This could be one of those things the Council missed in its learning curve.

As the ruling stands, superintendents can pull this same stunt with impunity in the future because of the precedent of this ruling.

Re: JCD 1113


For approximately $10 a year for 99 years, with the possibility of renewing for another 150 years, the Bush Foundation signed a lease with SMU.*

That’s the information the Judicial Council apparently did not have. They indicate in the ruling that they could not determine the fair market value for the lease of four or more acres for a facility worth 200 to 500 million dollars. It is likely they would have concluded that the lease is worth far less than market value for property on the SMU campus.

I wish I had been at the hearing (my own fault that I who live in Florida did not attend the Denver hearing) to learn if anyone on the Judicial Council asked that question of the six representatives at the hearing. Someone in the group had that information. It was the burden of the questioner to have presented it in light of the questions she asked at the conference.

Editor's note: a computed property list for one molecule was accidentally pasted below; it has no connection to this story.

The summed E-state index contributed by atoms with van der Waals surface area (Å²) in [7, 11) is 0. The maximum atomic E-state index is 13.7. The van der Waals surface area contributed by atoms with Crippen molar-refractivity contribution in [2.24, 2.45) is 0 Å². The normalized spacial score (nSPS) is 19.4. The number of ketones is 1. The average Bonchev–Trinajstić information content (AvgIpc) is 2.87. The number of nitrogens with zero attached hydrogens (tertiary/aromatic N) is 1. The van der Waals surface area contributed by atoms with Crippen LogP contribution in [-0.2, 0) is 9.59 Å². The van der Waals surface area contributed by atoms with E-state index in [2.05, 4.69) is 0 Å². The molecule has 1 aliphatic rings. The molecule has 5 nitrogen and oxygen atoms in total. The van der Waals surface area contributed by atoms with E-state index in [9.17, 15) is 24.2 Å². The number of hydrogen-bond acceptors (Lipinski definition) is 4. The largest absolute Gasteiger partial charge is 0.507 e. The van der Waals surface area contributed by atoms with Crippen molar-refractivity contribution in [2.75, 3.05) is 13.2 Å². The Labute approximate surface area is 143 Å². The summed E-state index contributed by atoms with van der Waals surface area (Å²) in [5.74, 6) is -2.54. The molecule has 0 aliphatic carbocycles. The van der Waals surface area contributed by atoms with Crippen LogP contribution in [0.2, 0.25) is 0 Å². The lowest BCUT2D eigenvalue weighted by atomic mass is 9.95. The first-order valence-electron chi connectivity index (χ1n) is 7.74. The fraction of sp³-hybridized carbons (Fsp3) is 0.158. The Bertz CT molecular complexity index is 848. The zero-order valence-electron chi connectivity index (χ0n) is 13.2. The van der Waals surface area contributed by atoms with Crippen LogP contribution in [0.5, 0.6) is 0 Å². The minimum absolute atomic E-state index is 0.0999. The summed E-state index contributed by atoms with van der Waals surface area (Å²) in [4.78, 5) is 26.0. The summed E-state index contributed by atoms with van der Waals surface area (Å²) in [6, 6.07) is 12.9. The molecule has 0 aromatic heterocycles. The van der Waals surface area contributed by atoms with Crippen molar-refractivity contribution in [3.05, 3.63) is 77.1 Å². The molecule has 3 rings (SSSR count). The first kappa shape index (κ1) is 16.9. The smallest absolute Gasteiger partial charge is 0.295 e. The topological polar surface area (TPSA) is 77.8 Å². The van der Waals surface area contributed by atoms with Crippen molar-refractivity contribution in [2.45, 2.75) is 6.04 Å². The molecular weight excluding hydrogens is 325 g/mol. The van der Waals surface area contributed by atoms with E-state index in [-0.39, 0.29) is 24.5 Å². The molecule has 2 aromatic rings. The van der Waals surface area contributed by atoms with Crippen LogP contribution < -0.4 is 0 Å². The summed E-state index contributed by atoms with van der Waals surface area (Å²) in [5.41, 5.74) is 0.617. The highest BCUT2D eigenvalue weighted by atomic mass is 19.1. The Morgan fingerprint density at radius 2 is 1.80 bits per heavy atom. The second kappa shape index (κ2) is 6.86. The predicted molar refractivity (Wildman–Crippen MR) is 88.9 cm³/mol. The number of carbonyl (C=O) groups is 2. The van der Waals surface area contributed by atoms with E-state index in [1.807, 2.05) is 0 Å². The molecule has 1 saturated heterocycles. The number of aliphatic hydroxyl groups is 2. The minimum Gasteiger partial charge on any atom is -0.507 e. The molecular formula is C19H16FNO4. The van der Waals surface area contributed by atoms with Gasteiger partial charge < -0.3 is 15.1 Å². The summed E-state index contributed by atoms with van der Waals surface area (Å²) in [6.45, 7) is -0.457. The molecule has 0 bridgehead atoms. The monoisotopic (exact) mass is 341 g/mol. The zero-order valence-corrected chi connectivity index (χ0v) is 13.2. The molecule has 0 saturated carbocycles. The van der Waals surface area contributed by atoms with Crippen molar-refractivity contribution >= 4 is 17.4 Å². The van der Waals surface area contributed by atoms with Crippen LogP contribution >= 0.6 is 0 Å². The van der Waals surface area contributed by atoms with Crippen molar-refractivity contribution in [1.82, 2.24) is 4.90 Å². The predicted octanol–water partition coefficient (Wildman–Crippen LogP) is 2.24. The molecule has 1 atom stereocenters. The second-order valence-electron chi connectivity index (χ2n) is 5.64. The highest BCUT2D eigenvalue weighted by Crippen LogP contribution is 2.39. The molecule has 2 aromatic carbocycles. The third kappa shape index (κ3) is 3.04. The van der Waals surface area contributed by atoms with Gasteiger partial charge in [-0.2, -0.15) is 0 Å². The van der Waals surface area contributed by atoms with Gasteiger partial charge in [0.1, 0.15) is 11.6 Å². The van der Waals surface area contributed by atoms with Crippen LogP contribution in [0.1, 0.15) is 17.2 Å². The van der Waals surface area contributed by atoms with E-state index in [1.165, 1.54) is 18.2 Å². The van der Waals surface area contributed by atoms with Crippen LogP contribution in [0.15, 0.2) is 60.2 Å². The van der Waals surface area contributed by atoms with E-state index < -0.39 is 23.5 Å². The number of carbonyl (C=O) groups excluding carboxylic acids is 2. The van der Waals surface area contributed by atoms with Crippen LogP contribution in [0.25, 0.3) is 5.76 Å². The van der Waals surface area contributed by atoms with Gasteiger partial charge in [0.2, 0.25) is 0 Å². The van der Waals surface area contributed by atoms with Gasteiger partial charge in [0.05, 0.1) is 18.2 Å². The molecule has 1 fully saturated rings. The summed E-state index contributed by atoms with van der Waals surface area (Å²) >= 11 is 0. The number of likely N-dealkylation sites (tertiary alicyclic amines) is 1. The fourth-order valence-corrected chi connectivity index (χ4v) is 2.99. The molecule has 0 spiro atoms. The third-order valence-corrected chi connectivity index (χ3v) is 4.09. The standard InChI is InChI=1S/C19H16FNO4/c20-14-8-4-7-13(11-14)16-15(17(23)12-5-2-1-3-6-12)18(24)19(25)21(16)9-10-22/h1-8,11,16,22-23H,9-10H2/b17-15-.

A reading of the Decision shows that the Judicial Council sensed pressure of time. That's why they didn't send it back to the bishop who ruled on the questions of law.

They chose instead to study the rules of procedure of the jurisdictional conference and the SMU articles of incorporation as well as the Book of Discipline. After showing where the Bishop had erred in his rulings, they sought to answer the questions themselves.

They decided that the Mission Council of the jurisdiction acted appropriately in permitting the signing of the lease and that the vote supporting that action by the South Central Jurisdictional Conference, the true owners of SMU, affirmed the action.